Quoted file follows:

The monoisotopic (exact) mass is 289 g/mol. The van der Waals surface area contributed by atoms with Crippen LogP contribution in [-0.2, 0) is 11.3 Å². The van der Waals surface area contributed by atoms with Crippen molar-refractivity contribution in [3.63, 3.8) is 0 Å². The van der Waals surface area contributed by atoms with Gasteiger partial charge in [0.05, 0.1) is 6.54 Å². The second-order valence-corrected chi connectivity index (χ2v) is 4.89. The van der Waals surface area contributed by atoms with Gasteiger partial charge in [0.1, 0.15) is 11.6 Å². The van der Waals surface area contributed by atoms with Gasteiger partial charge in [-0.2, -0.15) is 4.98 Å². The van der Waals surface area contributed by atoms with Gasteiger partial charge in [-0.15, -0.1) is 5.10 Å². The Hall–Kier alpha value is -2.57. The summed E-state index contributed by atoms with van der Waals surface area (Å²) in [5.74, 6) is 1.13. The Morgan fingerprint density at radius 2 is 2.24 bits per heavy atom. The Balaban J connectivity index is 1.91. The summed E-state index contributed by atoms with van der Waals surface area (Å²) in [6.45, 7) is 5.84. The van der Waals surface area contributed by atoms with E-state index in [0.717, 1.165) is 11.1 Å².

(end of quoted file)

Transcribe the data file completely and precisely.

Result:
The monoisotopic (exact) mass is 289 g/mol. The van der Waals surface area contributed by atoms with Crippen LogP contribution in [-0.2, 0) is 11.3 Å². The van der Waals surface area contributed by atoms with Crippen molar-refractivity contribution in [3.63, 3.8) is 0 Å². The van der Waals surface area contributed by atoms with Gasteiger partial charge in [0.05, 0.1) is 6.54 Å². The second-order valence-corrected chi connectivity index (χ2v) is 4.89. The van der Waals surface area contributed by atoms with Gasteiger partial charge in [0.1, 0.15) is 11.6 Å². The van der Waals surface area contributed by atoms with Gasteiger partial charge in [-0.2, -0.15) is 4.98 Å². The van der Waals surface area contributed by atoms with Gasteiger partial charge in [-0.15, -0.1) is 5.10 Å². The Hall–Kier alpha value is -2.57. The summed E-state index contributed by atoms with van der Waals surface area (Å²) in [5.74, 6) is 1.13. The Morgan fingerprint density at radius 2 is 2.24 bits per heavy atom. The Balaban J connectivity index is 1.91. The summed E-state index contributed by atoms with van der Waals surface area (Å²) in [6.45, 7) is 5.84. The van der Waals surface area contributed by atoms with E-state index in [0.717, 1.165) is 11.1 Å².